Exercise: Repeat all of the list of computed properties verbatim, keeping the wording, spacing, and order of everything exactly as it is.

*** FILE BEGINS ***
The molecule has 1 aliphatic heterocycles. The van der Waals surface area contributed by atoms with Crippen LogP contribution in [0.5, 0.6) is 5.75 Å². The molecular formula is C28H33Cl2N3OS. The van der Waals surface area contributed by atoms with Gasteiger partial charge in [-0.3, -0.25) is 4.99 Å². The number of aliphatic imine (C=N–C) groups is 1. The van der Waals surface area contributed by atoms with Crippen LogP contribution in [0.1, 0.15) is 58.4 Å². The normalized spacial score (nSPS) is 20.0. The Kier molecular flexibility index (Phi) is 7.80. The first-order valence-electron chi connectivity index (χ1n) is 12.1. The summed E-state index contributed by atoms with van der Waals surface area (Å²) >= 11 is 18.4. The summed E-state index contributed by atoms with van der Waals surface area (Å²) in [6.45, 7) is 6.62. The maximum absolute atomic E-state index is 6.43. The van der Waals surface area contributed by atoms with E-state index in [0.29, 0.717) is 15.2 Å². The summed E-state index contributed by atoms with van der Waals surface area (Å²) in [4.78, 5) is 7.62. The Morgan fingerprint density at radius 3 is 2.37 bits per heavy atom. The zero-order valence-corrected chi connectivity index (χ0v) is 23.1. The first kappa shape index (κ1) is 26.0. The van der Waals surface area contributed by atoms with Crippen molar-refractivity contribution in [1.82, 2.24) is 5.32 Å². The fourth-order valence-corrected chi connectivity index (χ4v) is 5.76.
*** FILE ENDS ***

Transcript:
The molecule has 1 aliphatic heterocycles. The van der Waals surface area contributed by atoms with Crippen LogP contribution in [0.5, 0.6) is 5.75 Å². The molecular formula is C28H33Cl2N3OS. The van der Waals surface area contributed by atoms with Gasteiger partial charge in [-0.3, -0.25) is 4.99 Å². The number of aliphatic imine (C=N–C) groups is 1. The van der Waals surface area contributed by atoms with Crippen LogP contribution in [0.1, 0.15) is 58.4 Å². The normalized spacial score (nSPS) is 20.0. The Kier molecular flexibility index (Phi) is 7.80. The first-order valence-electron chi connectivity index (χ1n) is 12.1. The summed E-state index contributed by atoms with van der Waals surface area (Å²) >= 11 is 18.4. The summed E-state index contributed by atoms with van der Waals surface area (Å²) in [6.45, 7) is 6.62. The maximum absolute atomic E-state index is 6.43. The van der Waals surface area contributed by atoms with E-state index in [0.29, 0.717) is 15.2 Å². The summed E-state index contributed by atoms with van der Waals surface area (Å²) in [4.78, 5) is 7.62. The Morgan fingerprint density at radius 3 is 2.37 bits per heavy atom. The zero-order valence-corrected chi connectivity index (χ0v) is 23.1. The first kappa shape index (κ1) is 26.0. The van der Waals surface area contributed by atoms with Crippen molar-refractivity contribution in [1.82, 2.24) is 5.32 Å². The fourth-order valence-corrected chi connectivity index (χ4v) is 5.76.